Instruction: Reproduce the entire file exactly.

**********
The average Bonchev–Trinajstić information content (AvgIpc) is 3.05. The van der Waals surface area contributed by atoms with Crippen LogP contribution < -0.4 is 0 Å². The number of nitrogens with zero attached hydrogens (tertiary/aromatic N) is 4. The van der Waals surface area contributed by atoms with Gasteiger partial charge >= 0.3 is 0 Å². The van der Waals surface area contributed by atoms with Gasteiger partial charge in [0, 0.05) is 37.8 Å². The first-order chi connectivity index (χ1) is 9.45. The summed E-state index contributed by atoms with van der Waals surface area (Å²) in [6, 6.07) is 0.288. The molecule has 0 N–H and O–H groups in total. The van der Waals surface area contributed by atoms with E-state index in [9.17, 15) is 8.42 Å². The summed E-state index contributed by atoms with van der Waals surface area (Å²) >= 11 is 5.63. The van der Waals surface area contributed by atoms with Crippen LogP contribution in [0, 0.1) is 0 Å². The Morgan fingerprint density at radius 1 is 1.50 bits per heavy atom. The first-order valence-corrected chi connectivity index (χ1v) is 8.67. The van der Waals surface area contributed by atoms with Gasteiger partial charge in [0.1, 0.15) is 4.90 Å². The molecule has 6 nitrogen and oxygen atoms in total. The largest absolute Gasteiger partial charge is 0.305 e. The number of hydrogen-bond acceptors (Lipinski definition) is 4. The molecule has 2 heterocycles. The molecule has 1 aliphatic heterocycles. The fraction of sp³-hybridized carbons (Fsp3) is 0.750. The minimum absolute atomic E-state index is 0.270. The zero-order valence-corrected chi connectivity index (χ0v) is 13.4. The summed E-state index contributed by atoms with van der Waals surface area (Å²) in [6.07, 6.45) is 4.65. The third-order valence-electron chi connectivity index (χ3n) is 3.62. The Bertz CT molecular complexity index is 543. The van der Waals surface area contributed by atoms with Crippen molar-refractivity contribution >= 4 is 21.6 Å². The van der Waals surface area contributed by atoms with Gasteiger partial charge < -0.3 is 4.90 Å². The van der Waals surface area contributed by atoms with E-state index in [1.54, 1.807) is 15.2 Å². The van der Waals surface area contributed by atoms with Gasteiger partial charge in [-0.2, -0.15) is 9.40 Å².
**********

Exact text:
The average Bonchev–Trinajstić information content (AvgIpc) is 3.05. The van der Waals surface area contributed by atoms with Crippen LogP contribution < -0.4 is 0 Å². The number of nitrogens with zero attached hydrogens (tertiary/aromatic N) is 4. The van der Waals surface area contributed by atoms with Gasteiger partial charge >= 0.3 is 0 Å². The van der Waals surface area contributed by atoms with Gasteiger partial charge in [0, 0.05) is 37.8 Å². The first-order chi connectivity index (χ1) is 9.45. The summed E-state index contributed by atoms with van der Waals surface area (Å²) in [6, 6.07) is 0.288. The molecule has 0 N–H and O–H groups in total. The van der Waals surface area contributed by atoms with E-state index in [9.17, 15) is 8.42 Å². The summed E-state index contributed by atoms with van der Waals surface area (Å²) >= 11 is 5.63. The van der Waals surface area contributed by atoms with Crippen LogP contribution in [0, 0.1) is 0 Å². The Morgan fingerprint density at radius 1 is 1.50 bits per heavy atom. The first-order valence-corrected chi connectivity index (χ1v) is 8.67. The van der Waals surface area contributed by atoms with Gasteiger partial charge in [0.1, 0.15) is 4.90 Å². The molecule has 6 nitrogen and oxygen atoms in total. The largest absolute Gasteiger partial charge is 0.305 e. The number of hydrogen-bond acceptors (Lipinski definition) is 4. The molecule has 2 heterocycles. The molecule has 1 aliphatic heterocycles. The fraction of sp³-hybridized carbons (Fsp3) is 0.750. The minimum absolute atomic E-state index is 0.270. The zero-order valence-corrected chi connectivity index (χ0v) is 13.4. The summed E-state index contributed by atoms with van der Waals surface area (Å²) in [6.07, 6.45) is 4.65. The third-order valence-electron chi connectivity index (χ3n) is 3.62. The Bertz CT molecular complexity index is 543. The van der Waals surface area contributed by atoms with Crippen molar-refractivity contribution >= 4 is 21.6 Å². The van der Waals surface area contributed by atoms with Gasteiger partial charge < -0.3 is 4.90 Å². The van der Waals surface area contributed by atoms with E-state index in [1.54, 1.807) is 15.2 Å². The van der Waals surface area contributed by atoms with Gasteiger partial charge in [-0.2, -0.15) is 9.40 Å².